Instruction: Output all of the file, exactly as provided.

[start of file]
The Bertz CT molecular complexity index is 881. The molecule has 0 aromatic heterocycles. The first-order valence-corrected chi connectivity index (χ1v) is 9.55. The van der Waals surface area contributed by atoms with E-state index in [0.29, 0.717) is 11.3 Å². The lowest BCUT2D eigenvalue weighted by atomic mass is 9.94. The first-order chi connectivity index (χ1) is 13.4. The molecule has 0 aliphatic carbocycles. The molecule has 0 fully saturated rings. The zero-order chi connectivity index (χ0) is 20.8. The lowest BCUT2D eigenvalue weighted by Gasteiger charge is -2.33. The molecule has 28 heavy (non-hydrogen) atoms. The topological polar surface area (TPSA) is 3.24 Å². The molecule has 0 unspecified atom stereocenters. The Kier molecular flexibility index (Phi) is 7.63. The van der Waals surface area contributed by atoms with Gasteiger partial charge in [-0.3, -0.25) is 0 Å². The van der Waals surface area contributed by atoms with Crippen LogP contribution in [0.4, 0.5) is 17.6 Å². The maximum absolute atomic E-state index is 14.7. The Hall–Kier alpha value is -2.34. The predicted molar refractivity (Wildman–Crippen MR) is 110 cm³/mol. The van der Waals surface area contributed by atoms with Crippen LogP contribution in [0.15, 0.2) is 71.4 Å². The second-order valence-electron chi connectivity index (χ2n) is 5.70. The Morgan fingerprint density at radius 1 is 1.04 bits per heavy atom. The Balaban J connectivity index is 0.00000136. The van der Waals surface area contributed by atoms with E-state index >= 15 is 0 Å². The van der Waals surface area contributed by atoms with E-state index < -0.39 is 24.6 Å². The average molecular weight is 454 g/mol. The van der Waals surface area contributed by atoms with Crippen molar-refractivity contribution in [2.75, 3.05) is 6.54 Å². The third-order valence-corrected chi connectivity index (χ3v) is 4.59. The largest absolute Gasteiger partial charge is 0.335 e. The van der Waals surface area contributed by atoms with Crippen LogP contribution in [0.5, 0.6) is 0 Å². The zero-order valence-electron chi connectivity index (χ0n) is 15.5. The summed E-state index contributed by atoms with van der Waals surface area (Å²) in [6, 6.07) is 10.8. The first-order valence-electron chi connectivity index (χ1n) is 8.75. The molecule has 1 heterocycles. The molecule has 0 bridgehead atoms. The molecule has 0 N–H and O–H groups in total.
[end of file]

The Bertz CT molecular complexity index is 881. The molecule has 0 aromatic heterocycles. The first-order valence-corrected chi connectivity index (χ1v) is 9.55. The van der Waals surface area contributed by atoms with E-state index in [0.29, 0.717) is 11.3 Å². The lowest BCUT2D eigenvalue weighted by atomic mass is 9.94. The first-order chi connectivity index (χ1) is 13.4. The molecule has 0 aliphatic carbocycles. The molecule has 0 fully saturated rings. The zero-order chi connectivity index (χ0) is 20.8. The lowest BCUT2D eigenvalue weighted by Gasteiger charge is -2.33. The molecule has 28 heavy (non-hydrogen) atoms. The topological polar surface area (TPSA) is 3.24 Å². The molecule has 0 unspecified atom stereocenters. The Kier molecular flexibility index (Phi) is 7.63. The van der Waals surface area contributed by atoms with Gasteiger partial charge in [-0.3, -0.25) is 0 Å². The van der Waals surface area contributed by atoms with Crippen LogP contribution in [0.4, 0.5) is 17.6 Å². The maximum absolute atomic E-state index is 14.7. The Hall–Kier alpha value is -2.34. The predicted molar refractivity (Wildman–Crippen MR) is 110 cm³/mol. The van der Waals surface area contributed by atoms with Crippen LogP contribution in [0.15, 0.2) is 71.4 Å². The second-order valence-electron chi connectivity index (χ2n) is 5.70. The Morgan fingerprint density at radius 1 is 1.04 bits per heavy atom. The Balaban J connectivity index is 0.00000136. The van der Waals surface area contributed by atoms with E-state index >= 15 is 0 Å². The van der Waals surface area contributed by atoms with E-state index < -0.39 is 24.6 Å². The average molecular weight is 454 g/mol. The van der Waals surface area contributed by atoms with Crippen molar-refractivity contribution in [2.75, 3.05) is 6.54 Å². The third-order valence-corrected chi connectivity index (χ3v) is 4.59. The largest absolute Gasteiger partial charge is 0.335 e. The van der Waals surface area contributed by atoms with Crippen LogP contribution in [0.5, 0.6) is 0 Å². The zero-order valence-electron chi connectivity index (χ0n) is 15.5. The summed E-state index contributed by atoms with van der Waals surface area (Å²) in [6, 6.07) is 10.8. The first-order valence-electron chi connectivity index (χ1n) is 8.75. The molecule has 1 heterocycles. The molecule has 0 bridgehead atoms. The molecule has 0 N–H and O–H groups in total.